ZEMOS98 is a team of cultural workers. We try to create critical thinking, we try to deconstruct the mass-media messages, we try to weave networks, relationships and communities. We try to work in the intersections and margins. We try to work (g)locally, behind the borders. We try to take care of our networks and we try to reuse and remix all of our contents. We try to organize a Festival every year and we try to create a New Media Laboratory called 98LAB to learn about this things.
So, basically, we try things.

Interview with ZEMOS98 - We Make Money Not Art (2007)



Topic: Audiovisual, Economy / Format: Text / Project: About ZEMOS98

First international interview to ZEMOS98 in 2007 on influential blog We-Make-Money-Not-Art


ZEMOS98, a collective based in Seville (South of Spain), engages mainly in audiovisual activities which they regard as a tool for a possible education and re-education opposed to the one offered by the media and global culture.

Since 1999, the collective organizes the zemos98 audiovisual festival. They are currently busy preparing the next edition of the festival which will take place on March 24-30, 2008. The international call for audiovisual video creations is out and the deadline to send your works is November 10.

But ZEMOS98 cannot be reduced to a video festival, the group is also publishing essays, organizing exhibitions, producing and/or directing documentaries, etc. I’ve been following with a growing interest the activities of ZEMOS98 for a couple of years now and when Pedro Jiménez emailed me to inform me about one of their latest projects, i jumped on the opportunity and asked him if he’d find some time to answer my questions.

Pedro is involved in what looks like a thousand activities, online works, graphic design, educational projects, film production, activist projects, etc. He’s also an audiovisual artist and has participated to various exhibitions like borderhack 2.0 or big b[o]ther at the Walker Art Center. He co-directed documentaries such as Peatón Bonzo and is part of a group of documentary directors, cádiz.doc

Together with Chiu Longina, Pablo Sanz Almoguera, Juan Gil and José Antonio Sarmiento, Pedro writes on what is, imho, the best blog about sound art: mediateletipos. He also writes freelance for publications including >>forward, and gramagrass.org.

Other members of ZEMOS98 are Rubén Díaz, Felipe G. Gil, Juan Jiménez, Sofía Coca, Irene Hens, Cristina Domínguez, Benito Jiménez, Ricardo Barquín, Francisco González.

Pedro originally answered my questions in spanish, i translated them in english but if you’d rather read the interview in spanish, just click here and scroll down.

What is the story of ZEMOS98? And who is behind the collective?

ZEMOS98 was born as a group which produced videos. It started as something quite simple and humble, without any big ambition other than making short movies over the Summer. The first important moment was when some of us agreed on the idea to organize a festival where we could screen our own productions and start to show those from other film makers. The event kept growing and turned out to be our most important and well-known event: The ZEMOS98 Audiovisual Festival which will celebrate its 10th anniversary in March 2008.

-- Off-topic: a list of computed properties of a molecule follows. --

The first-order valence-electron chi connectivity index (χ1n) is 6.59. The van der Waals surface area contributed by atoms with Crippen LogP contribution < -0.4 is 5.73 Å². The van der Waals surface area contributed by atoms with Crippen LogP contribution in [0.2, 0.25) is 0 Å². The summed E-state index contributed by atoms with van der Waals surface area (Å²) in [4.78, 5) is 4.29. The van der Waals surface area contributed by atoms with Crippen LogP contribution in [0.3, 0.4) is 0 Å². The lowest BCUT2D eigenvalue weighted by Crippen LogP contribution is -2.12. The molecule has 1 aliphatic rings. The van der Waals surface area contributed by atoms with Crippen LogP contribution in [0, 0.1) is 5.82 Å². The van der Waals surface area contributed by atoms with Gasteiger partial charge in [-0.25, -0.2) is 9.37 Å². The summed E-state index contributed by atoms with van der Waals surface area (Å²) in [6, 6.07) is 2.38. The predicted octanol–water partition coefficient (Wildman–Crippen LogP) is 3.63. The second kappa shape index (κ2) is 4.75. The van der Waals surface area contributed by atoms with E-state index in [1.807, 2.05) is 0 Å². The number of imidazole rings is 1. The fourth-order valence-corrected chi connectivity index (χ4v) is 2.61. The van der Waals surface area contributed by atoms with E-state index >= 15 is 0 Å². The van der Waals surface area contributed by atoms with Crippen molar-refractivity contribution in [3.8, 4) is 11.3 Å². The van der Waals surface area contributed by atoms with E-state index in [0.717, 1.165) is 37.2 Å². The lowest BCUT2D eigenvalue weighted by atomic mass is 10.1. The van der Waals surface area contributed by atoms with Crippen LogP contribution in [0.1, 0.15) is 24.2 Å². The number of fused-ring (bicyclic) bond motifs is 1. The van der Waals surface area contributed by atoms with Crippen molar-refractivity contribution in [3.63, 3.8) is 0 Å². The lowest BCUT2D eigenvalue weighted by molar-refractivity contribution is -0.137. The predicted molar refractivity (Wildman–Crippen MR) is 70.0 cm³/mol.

The group became bigger and bigger as our activities went bigger. From a voluntary and non-profit spirit, it became a way of earning our lives for some of us. From a small town, El Viso del Alcor, with 15 000 inhabitants, 30 km from Seville and far away from its metropolitan area we have finally settled in Seville, the capital of Andalusia.

Today we are still a group involved in audiovisual productions but most of all we are interested in thinking about exhibition formats for what we call the "audiovisual culture". It cannot be reduced exclusively to video art, to short movies with cinematographic undertones, or to audiovisual shows. Instead it draws together in the different formats i’ve just mentioned and it is further enhanced by our interest in music and other artistic practices (theatre, performance, literature, etc.), the reflexion, the edition of books and our own website which is a publication/blog dealing with contemporary audiovisual culture.

We have always regarded internet more as a living space, but we’ve never said that we make culture for internet. Instead we have used the technology as a tool and it is clear that the technology that can be located online is the one that we’ve used the most.

This theoretical and practical background has allowed us to create a company which produces and sustains economically the Festival Audiovisual ZEMOS98 and our own productions. This company has also allowed us to turn our vision of culture into a professional activity.
It enables us to work on other projects for other clients, as it happened for the exhibition Repeat Please: Cultura VJ (main page) which was commissioned by the Instituto Andaluz de la Juventud (Youth Institute of Andalusia).

All of the above has enabled ZEMOS98 to survive, if we had kept our efforts on a pure voluntary and non-lucrative level we would probably have had to dedicate our energy somewhere else.

Nowadays we are 7 people working all year long on our activities and during the festival, our number doubles as we invite other people to join us and work on the production and curating tasks. But as years pass some collaborators come and go and for some reason or another they are now involved in other kind of activities.

ZEMOS98 was born in 1995. Have your objective and role changed since 1995?

ZEMOS98 keeps on re-inventing itself bit by bit. We strongly believe that one of our best asset is the constant self critique. Back in 1995 our main objective was to finish a short movie about mutant zombies. Nowadays the projects are much wider and more ambitious.

Let’s say that in terms of content and scale of vision we have changed. We’ve learned so much since 1995 as we have associated our education -ever since we were at school and even more when we were studying in the university- with our own artistic practice.